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Sandy
Satellite image of Superstorm Sandy taken at 10 AM EDT Tuesday. Image NASA GSFC. Click for info at Climate Progress

Did Sandy happen because of global climate change? Answer: It's quite possible according to one of the world's leading climate science experts, Dr. Michael Mann from Penn Sate University and author of The Hockey Stick and the Climate Wars: Dispatches From The Front Lines:

Climate scientists can see that climate change is playing a role in setting the context for these storms, in particular the record levels of North Atlantic ocean warmth that is available to feed these storms with energy and moisture. Some of the more robust connections we can draw: 1) a foot of sea level rise over past century contributed to a worse peak coastal surge (13ft at Battery Park in NYC) than otherwise would have been observed and (2) near-record SSTs off east coast of U.S. (some--though obviously not all---of which can be attributed to anthropogenic warming) almost certainly added energy and moisture to the storm. In fact, the increased flooding and rainfall associated w/ tropical cyclones and hurricanes due to warmer SSTs over which they are forming and traveling, is one of the most robust climate change impacts on these storms.

In short, we can't blame the existence of a single hurricane on global warming just like we can't blame a single roll of snake-eyes on loaded dice -- but we've been rolling a lot of snake-eyes lately.

  • Since we have no idea which of the many, many Mitt Romneys would show up in D.C., here's another good reason not to find out: Mitt Romney's Stem Cell Position May Put Research Funding At Risk.
  • Curiosity is busy checking out rocks and snapping this very cool self portrait, meanwhile Felix the skydiver should probably stay out of science policy and stick to jumping out of high altitude balloons.
  • All carbon solar cells -- which, being without pollution or much in the way of catastrophic environmental damage potential, probably wouldn't fit in real well to a many Romn-eyed administration either.
  • Enough about the evolution of furry ratty derarives like us or dogs, how about those featherbutts?
    A Yale-led scientific team has produced the most comprehensive family tree for birds to date, connecting all living bird species — nearly 10,000 in total — and revealing surprising new details about their evolutionary history and its geographic context.

Originally posted to Daily Kos on Sat Nov 03, 2012 at 06:00 AM PDT.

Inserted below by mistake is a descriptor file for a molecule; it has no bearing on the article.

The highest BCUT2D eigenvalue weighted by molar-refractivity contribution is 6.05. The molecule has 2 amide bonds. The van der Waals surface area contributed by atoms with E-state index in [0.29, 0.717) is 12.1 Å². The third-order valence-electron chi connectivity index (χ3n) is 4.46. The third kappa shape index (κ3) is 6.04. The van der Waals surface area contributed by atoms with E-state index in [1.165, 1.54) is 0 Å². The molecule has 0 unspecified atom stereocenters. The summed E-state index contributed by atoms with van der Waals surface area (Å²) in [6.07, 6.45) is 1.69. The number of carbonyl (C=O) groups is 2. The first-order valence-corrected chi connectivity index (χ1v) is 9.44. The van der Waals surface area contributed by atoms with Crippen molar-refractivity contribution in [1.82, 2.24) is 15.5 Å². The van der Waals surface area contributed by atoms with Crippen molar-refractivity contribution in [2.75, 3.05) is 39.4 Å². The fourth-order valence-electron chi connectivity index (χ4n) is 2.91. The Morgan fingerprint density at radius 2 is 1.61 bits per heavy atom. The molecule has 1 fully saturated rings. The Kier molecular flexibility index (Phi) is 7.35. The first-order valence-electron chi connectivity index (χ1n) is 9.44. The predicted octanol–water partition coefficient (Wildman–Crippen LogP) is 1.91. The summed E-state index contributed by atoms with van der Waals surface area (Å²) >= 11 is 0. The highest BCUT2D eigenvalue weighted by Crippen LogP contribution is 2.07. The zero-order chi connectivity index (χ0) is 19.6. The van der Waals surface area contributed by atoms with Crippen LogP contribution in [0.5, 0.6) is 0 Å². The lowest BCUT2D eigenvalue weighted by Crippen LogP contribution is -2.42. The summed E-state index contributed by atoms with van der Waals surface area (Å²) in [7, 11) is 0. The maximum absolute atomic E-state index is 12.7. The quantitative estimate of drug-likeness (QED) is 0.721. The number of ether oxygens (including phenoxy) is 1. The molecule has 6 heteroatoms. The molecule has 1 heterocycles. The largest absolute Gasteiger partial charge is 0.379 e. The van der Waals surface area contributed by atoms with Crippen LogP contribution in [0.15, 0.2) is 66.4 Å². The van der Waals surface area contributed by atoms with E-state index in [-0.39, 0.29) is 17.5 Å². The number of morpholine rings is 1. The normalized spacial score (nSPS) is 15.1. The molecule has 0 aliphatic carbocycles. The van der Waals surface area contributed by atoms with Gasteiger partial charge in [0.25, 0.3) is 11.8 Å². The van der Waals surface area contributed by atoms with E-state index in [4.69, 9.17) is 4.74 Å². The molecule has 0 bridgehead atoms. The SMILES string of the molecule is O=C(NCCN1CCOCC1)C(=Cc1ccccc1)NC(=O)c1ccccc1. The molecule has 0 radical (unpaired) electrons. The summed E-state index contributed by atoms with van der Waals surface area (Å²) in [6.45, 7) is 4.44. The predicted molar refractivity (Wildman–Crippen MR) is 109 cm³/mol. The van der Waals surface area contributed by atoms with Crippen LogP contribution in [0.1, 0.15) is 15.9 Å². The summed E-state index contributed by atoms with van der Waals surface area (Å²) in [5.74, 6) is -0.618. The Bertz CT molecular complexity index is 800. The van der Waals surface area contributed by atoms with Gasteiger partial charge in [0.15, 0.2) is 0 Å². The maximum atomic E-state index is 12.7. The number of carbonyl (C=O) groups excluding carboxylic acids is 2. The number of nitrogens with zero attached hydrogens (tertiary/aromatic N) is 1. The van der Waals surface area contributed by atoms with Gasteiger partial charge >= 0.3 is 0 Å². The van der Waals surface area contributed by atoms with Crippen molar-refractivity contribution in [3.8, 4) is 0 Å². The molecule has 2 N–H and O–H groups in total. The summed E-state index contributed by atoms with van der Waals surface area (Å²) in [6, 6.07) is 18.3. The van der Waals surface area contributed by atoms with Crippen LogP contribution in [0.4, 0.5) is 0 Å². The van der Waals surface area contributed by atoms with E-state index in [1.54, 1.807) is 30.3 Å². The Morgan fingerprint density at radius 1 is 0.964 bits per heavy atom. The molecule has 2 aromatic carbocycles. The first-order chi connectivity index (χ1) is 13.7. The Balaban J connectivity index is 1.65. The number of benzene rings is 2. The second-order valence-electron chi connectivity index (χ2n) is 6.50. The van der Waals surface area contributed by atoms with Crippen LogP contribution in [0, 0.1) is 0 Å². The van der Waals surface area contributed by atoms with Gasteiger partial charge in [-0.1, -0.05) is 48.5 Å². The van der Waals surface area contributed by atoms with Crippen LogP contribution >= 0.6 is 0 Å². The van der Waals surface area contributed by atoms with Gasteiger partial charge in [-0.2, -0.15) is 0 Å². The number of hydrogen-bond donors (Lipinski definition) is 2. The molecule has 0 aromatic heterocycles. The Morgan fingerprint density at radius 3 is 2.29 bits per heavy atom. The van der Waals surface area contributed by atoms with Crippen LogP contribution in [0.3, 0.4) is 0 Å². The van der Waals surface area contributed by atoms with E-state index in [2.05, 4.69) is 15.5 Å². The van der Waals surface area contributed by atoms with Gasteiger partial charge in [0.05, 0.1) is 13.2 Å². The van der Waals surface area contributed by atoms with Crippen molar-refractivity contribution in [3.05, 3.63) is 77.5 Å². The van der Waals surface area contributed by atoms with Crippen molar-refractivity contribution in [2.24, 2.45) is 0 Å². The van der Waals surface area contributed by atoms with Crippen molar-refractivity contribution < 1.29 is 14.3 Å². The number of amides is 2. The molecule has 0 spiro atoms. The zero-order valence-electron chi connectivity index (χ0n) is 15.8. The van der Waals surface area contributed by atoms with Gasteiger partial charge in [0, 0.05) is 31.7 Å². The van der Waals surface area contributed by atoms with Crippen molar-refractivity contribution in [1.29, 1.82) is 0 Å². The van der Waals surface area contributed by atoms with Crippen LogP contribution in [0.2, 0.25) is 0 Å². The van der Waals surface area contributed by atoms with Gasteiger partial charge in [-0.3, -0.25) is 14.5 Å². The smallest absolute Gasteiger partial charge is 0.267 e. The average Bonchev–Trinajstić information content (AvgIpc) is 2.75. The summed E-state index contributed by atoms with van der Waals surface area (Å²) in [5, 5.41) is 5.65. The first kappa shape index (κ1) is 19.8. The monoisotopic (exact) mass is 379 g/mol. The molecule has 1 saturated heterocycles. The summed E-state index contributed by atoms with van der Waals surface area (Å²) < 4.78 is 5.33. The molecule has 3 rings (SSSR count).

Also republished by SciTech.

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Comment Preferences

  •  I know it's trite, but it bears repeating. (13+ / 0-)

    No single weather event can be directly attributed to climate change, but the overwhelming evidence is that climate change is real, and that we humans are responsible for it.

    Job creators?? Imagine what George Carlin would do with that. -7.25 -6.21

    by Tim DeLaney on Sat Nov 03, 2012 at 06:08:32 AM PDT

    •  True. But... (6+ / 0-)

      We have now had Irene and Sandy, both major storms, in consecutive years.  I cannot remember that happening in my lifetime.  That's not a single event.

      "The right to be heard does not automatically include the right to be taken seriously." -- Hubert H. Humphrey

      by Candide08 on Sat Nov 03, 2012 at 07:00:51 AM PDT

      [ Parent ]

    •  A perfect statement, just as Mann says it's (2+ / 0-)
      Recommended by:
      Tim DeLaney, DarkSyde

      possible that Sandy was caused or enhanced by global warming (yeah, he said climate change).

      It IS possible, but even the apparent "rolling a lot of snake-eyes" isn't enough to say more than that in an relatively short period of time, and, honestly, all of recorded history is a relatively short period of time.

      Randomness all but guarantees odd patterns because anything that prevent odd patterns from arising would violate the definition of randomness.  Over enough times and repetitions they disappear, but over short times and small numbers -- defined as appropriate to what you're studying -- very non-random appearing patterns are guaranteed to happen.

      LG: You know what? You got spunk. MR: Well, Yes... LG: I hate spunk!

      by dinotrac on Sat Nov 03, 2012 at 07:02:03 AM PDT

      [ Parent ]

      •  Dinotrac (0+ / 0-)

        You are pretty reasonable, and you sound like you know a lot more about it than me.  But I had a thought the other day.  How long did it take Midwest farmers to realize that their practices caused the Dust Bowl?  It's not exactly out of reach that man made practices can change what otherwise would be the natural order of things.  

        Have some peanut butter....Romney's toast.